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December 1985

The Dexamethasone Suppression Test for Diagnosis and Prognosis in Psychiatry: Commentary and Review

Author Affiliations

From the Departments of Psychiatry, Tufts University School of Medicine, Boston, and Boston Veterans Administration Medical Center (Dr Arana and Ms Ornsteen); and the Departments of Psychiatry and Neuroscience Program, Harvard Medical School, Boston, and Mailman Research Center, McLean Hospital, Belmont, Mass (Dr Baldessarini).

Arch Gen Psychiatry. 1985;42(12):1193-1204. doi:10.1001/archpsyc.1985.01790350067012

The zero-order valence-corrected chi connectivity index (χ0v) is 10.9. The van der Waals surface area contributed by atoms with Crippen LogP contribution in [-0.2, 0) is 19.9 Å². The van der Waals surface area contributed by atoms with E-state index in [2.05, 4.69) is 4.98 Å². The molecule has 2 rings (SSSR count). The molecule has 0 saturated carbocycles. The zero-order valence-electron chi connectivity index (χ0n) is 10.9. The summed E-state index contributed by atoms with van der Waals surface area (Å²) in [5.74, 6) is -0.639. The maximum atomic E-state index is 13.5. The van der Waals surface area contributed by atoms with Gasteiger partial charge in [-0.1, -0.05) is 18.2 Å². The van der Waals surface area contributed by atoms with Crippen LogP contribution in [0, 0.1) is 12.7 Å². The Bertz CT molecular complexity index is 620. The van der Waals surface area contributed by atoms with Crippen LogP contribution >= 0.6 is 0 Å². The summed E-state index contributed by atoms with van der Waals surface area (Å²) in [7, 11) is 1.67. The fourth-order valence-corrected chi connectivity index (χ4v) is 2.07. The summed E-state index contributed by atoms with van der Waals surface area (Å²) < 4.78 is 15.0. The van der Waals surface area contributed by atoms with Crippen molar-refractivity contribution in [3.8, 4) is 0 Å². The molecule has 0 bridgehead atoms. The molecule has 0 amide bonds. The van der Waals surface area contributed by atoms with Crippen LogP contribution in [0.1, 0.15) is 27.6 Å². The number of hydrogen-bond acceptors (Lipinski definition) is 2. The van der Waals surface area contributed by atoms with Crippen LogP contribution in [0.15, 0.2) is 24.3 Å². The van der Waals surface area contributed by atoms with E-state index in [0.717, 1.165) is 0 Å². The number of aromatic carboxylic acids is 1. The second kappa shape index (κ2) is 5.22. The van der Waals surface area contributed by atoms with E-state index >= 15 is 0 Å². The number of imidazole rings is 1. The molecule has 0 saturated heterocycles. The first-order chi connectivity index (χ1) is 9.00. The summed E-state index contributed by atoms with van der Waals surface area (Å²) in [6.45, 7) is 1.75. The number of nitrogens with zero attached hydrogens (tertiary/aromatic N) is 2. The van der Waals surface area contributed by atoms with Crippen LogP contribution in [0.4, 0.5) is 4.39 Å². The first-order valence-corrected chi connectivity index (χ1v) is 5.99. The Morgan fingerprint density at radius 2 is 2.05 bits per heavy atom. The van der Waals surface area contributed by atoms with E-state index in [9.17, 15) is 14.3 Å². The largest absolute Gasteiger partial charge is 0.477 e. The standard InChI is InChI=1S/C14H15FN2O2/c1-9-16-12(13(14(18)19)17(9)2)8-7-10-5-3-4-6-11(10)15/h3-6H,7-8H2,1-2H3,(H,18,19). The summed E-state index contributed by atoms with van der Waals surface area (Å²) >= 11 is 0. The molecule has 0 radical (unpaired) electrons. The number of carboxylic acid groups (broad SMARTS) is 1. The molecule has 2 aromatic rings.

• A modified dexamethasone suppression test (DST) has had unprecedented evaluation among biologic tests proposed for clinical use in psychiatry. It has not proved to reflect pathophysiologic changes at the level of the central nervous system or pituitary, and tissue availability of dexamethasone itself may contribute to test outcome. The sensitivity of the DST in major depression is limited (about 44% in over 5,000 cases) but is higher in psychotic affective disorders and mixed manic-depressive states (67% to 78%). The high specificity of the DST vs control subjects (over 90%) is not maintained vs other psychiatric disorders (77% specificity overall), and acute "distress" may contribute to nonsuppression of cortisol. The test may have power in differentiating severe melancholic depression, mania, or acute psychosis from chronic psychosis (87% specificity) or dysthymia (77% specificity). The DST status adds about 11% to the prediction of short-term antidepressant response. Suggestions that failure to maintain normal suppression of cortisol predicts poor outcome are not secure. Uncritical enthusiasm or excessive skepticism regarding the DST are unwarranted.